Social media and the challenge of managing disagreement positively

Technological change often entails social change. Historically, many of these changes were unintended and could not be foreseen at the time of making the technological advances. For instance, the printing press was invented by Johannes Gutenberg in the 1400s. One can make the argument that this advance led to the reformation within a little more than 50 years and the devastating 30-years war within another 100 years of that. Arguably, the 30-years war was an attempt at the violent resolution of fundamental disagreements – about how to interpret the word of god (the bible), which had suddenly become available for the masses to read. Of course the printing press was probably not sufficient to bring these developments about, but one can make a convincing argument that it was necessary. Millions of people died and the political landscape of central Europe was never quite the same.

Which brings us to social media. I think it is safe to say that most of us were surprised how fundamentally we disagree with each other as to how to interpret current events. Previously, the tacit assumption was that we all kind of agree about what is going on. This is obviously no longer possible and often quite awkward. Social media got started in earnest about 10 years ago, in 2017. Since then, people have shared innumerable items on their feed and from personal experience, one can be quite surprised how different other people interpret the very same event.

Which brings us to my research.

Briefly, people can fundamentally disagree about the merits of any given movie or piece of music, even though they saw the same film or listened to the same clip.

Moreover, they can vehemently disagree about the color of a whole wardrobe of things: Dresses, jackets, flipflops and sneakers. Importantly, nothing anyone can say would change anyone else’s mind in case of disagreement and these disagreements are not due to being malicious, ignorant or color-blind.

So where do they come from? When ascertaining the color of any given object, the brain needs to take illumination into account, a phenomenon known as color-constancy. Insidiously, the brain is not telling us that this is happening, it simply makes the end-result of this process available to our conscious experience. The problem – and the disagreement – arises when different people make different assumptions about the illumination.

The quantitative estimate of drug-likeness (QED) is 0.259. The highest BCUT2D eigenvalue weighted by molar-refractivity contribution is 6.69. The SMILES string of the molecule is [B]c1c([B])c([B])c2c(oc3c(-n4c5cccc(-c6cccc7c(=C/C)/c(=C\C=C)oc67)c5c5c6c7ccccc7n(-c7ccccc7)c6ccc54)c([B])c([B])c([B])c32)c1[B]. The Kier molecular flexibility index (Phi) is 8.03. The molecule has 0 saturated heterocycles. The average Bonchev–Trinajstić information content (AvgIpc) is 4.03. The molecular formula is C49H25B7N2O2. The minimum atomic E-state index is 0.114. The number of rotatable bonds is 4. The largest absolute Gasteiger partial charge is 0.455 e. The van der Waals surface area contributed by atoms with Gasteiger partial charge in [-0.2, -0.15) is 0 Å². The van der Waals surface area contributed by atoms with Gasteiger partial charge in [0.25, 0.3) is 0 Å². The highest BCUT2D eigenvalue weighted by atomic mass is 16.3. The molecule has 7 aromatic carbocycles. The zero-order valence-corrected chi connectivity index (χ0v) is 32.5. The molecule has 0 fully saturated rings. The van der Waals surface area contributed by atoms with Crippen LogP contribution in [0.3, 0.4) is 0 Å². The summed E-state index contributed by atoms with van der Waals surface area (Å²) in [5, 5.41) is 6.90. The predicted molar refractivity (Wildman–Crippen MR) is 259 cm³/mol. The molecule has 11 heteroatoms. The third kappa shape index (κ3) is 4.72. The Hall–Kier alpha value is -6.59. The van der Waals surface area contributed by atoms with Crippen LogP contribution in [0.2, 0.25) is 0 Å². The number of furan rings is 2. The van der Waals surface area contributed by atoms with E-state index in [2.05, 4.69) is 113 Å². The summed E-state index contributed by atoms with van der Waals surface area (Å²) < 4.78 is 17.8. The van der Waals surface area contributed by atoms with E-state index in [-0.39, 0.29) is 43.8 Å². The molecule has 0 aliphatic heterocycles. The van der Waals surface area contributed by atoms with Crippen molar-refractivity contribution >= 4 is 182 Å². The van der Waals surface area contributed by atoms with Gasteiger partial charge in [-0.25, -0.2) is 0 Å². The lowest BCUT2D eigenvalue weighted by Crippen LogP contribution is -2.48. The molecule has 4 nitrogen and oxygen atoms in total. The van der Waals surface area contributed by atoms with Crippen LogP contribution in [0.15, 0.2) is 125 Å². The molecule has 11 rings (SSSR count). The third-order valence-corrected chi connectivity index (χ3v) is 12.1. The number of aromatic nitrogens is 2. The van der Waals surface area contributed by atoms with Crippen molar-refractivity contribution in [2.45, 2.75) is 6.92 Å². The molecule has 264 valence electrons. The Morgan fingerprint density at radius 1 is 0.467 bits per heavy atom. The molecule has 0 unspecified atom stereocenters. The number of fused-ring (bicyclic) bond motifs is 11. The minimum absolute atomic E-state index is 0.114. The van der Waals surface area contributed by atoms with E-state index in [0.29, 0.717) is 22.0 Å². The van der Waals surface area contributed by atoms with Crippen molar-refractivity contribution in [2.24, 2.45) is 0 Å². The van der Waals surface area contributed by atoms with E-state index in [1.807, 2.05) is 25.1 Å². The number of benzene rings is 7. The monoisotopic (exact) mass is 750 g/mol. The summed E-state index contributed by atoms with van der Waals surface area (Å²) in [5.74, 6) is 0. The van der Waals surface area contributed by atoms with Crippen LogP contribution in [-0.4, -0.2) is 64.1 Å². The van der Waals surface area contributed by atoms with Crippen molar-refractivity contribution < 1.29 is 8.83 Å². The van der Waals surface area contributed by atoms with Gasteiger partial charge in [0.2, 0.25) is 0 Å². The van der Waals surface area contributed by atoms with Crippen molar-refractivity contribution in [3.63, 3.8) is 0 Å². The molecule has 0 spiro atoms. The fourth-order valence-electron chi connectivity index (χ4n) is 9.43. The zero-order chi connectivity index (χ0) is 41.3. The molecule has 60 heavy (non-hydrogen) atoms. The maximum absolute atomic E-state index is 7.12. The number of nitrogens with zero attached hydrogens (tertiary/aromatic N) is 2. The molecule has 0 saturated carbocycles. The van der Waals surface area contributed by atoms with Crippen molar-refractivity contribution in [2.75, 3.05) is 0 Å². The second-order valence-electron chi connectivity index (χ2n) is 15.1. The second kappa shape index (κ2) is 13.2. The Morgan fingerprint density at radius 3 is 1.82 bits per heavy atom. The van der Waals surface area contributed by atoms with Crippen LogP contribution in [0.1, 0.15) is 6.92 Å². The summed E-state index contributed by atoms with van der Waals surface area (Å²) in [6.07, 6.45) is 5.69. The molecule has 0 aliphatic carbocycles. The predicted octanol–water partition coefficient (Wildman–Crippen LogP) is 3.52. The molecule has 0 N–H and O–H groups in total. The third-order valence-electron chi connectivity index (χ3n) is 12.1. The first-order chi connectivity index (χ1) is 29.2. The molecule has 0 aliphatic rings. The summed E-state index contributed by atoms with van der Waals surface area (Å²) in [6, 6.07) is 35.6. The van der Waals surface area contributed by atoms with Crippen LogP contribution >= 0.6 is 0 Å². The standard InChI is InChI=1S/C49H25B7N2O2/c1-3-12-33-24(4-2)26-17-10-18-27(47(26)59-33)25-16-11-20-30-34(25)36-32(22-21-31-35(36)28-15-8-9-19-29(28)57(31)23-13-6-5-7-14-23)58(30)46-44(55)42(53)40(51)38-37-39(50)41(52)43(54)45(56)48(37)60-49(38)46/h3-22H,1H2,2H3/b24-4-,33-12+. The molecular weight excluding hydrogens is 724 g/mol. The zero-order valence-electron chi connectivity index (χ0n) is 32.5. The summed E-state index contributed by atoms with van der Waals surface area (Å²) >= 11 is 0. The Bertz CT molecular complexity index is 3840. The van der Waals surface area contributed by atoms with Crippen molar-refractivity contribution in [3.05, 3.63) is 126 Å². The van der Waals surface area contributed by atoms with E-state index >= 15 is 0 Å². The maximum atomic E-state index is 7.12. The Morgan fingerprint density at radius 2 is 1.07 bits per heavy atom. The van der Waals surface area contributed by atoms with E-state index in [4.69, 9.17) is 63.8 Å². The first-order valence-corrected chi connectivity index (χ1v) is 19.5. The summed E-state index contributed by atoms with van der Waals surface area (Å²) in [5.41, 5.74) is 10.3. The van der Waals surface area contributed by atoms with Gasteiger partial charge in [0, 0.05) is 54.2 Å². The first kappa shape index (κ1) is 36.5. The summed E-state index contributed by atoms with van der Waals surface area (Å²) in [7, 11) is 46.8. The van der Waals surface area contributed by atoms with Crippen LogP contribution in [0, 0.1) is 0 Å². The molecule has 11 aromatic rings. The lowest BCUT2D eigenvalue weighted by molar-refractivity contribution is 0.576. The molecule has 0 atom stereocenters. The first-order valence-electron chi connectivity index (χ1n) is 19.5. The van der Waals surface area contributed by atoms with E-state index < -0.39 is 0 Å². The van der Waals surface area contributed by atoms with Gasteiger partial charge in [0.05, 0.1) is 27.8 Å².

Why might they do that? Because people assume the kind of light that they usually see, and this will differ between people. For instance, people who go to bed early late assume lighting to be artificial, compared to those who go to bed late. In other words, prior experience does shape our assumptions, which shapes our conclusions (see diagram).

Conclusions can be anything that the brain makes available to our conscious experience - percepts, decisions, interpretation. Objects above dashed line are often not consciously considered when evaluating the conclusions. Some of them might not be consciously accessible. Note that this is not the only possible difference between individuals. Arguably, it might be that the brains are also different from the very beginning. That is probably true, but we know next to nothing about that. Note that differing assumptions are sufficient to bring about differences in conclusions in this framework. That doesn't mean other factors couldn't matter as well. Also note that we consider two individuals here. Once more than two are involved, the situation would be more complicated yet.

Conclusions can be anything that the brain makes available to our conscious experience – percepts, decisions, interpretation. Objects above dashed line are often not consciously considered when evaluating the conclusions. Some of them might not be consciously accessible. Note that this is not the only possible difference between individuals. Arguably, it might be that the brains are also different from the very beginning. That is probably true, but we know next to nothing about that. Note that differing assumptions are sufficient to bring about differences in conclusions in this framework. That doesn’t mean other factors couldn’t matter as well. Also note that we consider two individuals here. Once more than two are involved, the situation would be more complicated yet.

If this is true more generally, three fundamental conclusions are important to keep in mind, if one wants to manage disagreement positively:

1. There is no point in arguing about the outcomes – the conclusions. Nothing that can be said can be expected to change anyone’s mind. Nor is it about the evidence (what actually happened), as the interpretation of that is colored by the assumptions.

2. In order to find common ground, one would be well advised to consider – and question – the assumptions you and others make. Ideally, it would be good to trace someone’s life experience, which is almost certain to differ between people. Of course, this is almost impossible to do. Someone’s life experience is theirs and theirs alone. No one can know what it is like to be someone else. But pondering – and discussing – on this level is probably the way to go. Maybe trying to create common experiences would be a way to transcend the disagreement.

3. As life experiences are radically idiosyncratic, fundamental and radical disagreements should be expected, frequently. The question is how this disagreement is managed. If it is not managed well, history suggests that bad things might be in store for us.

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